I'm probably the last person on the planet to figure out how to get the residual wax out of the bottom of the candle, but I'm going to post it anyway just in case there are still a few of you who, like me, have tried busting it out with a butter knife or freezing it, etc.  It's super easy and takes no time at all.  Here's how I did it:

-Preheat your oven to 400 degrees.

-Spread aluminum foil over a baking sheet and fold the edges up to prevent wax getting on the sheet.

-Place the candle upside down on the foil and bake for 5-7 minutes.  Watch carefully for the wick to fall out and take the whole thing out of the oven as soon as it does so it doesn't burn (trust me, you're kitchen will fill with smoke)

-Let it cool (I took mine outside on the deck) and then wash it out with soap and water and you're good to go!

How amazing are these "mermaid" alstromeria, by the way?  They've moved around the house more than I have the last three weeks, but they're the best five bucks I've ever spent on blooms, that's for sure!

Wednesday
Apr122017

new lantern lighting for my kitchen

 

This post is a LONG time coming - and not just because it's been forever since I've blogged!  It's taken me seven years to make up my mind on a chandelier for my breakfast nook and then find one I won't get tired of as soon as it's installed, but I'm excited to say I've found the perfect, linear, oversize lantern and I'm OBSESSED!  If you guys have been reading along here for a while you know I've had my heart set on finding an oversized lantern light for over my breakfast table but the search has been ridiculous because everything I found was either dwarfed by my vaulted ceilings or cost a couple month's worth of mortgage payments.  Seriously...it's much harder than you might think to find a ginormous lantern chandelier for less than a down payment on a car!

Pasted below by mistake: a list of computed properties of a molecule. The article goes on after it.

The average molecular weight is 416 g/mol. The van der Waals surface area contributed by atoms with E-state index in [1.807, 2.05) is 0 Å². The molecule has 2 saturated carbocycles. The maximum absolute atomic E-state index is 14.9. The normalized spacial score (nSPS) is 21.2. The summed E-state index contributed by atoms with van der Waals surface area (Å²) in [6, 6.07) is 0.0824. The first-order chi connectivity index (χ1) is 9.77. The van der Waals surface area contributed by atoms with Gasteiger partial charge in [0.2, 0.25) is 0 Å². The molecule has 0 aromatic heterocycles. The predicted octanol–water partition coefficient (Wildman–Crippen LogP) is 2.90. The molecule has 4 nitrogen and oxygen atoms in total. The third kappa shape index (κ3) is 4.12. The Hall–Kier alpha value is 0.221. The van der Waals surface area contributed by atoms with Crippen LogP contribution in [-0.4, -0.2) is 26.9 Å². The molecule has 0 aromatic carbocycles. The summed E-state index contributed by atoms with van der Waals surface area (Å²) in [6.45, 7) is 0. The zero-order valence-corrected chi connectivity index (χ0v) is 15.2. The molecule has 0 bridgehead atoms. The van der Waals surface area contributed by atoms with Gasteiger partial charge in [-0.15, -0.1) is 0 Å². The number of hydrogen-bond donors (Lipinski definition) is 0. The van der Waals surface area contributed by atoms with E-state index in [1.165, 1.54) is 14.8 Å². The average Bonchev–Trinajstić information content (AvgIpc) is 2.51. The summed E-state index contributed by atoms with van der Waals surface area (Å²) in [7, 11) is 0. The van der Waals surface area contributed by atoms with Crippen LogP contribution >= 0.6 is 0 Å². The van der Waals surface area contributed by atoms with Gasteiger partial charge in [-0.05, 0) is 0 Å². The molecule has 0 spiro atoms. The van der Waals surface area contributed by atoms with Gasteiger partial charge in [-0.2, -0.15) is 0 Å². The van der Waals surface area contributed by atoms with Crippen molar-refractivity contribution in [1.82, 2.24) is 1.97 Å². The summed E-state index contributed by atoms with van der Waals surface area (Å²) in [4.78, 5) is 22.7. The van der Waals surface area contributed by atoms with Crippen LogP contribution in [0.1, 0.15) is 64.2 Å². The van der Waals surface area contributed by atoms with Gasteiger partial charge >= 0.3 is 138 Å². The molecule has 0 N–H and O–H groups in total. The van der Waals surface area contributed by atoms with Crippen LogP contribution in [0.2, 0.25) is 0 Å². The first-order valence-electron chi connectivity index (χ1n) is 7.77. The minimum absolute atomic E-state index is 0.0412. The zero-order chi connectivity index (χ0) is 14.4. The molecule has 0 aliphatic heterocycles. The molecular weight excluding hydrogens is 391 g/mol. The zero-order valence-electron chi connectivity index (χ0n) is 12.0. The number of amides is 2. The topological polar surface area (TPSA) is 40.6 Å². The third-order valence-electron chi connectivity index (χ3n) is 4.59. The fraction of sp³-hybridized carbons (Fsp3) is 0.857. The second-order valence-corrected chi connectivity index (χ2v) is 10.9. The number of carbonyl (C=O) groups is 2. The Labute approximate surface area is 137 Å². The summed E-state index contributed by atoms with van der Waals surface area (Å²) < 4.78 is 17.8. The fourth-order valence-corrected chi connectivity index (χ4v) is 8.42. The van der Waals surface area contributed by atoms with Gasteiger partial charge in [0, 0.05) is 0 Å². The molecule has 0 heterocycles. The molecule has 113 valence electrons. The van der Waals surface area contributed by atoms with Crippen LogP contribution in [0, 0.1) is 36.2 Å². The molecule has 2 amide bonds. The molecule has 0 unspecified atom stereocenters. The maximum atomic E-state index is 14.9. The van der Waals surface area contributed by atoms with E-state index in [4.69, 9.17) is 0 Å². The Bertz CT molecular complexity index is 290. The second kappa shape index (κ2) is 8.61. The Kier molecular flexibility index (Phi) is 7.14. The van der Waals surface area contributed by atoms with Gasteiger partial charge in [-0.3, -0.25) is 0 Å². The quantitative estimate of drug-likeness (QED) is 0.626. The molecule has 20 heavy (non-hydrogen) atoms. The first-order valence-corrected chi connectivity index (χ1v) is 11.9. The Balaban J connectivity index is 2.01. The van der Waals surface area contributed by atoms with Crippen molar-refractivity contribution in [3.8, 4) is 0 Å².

I had seen the Sheffield 8-light lantern chandelier by Ballard Designs before but it wasn't until a few weeks ago when another catalogue landed in my mailbox that I thought it just might work in my space.  It was also on major sale so I bit the bullet and ordered it and you know what?  I LOVE IT!  It's just what the space needed; it's the perfect size, the finish is beautiful and the guy who installed it said he was amazed at the quality.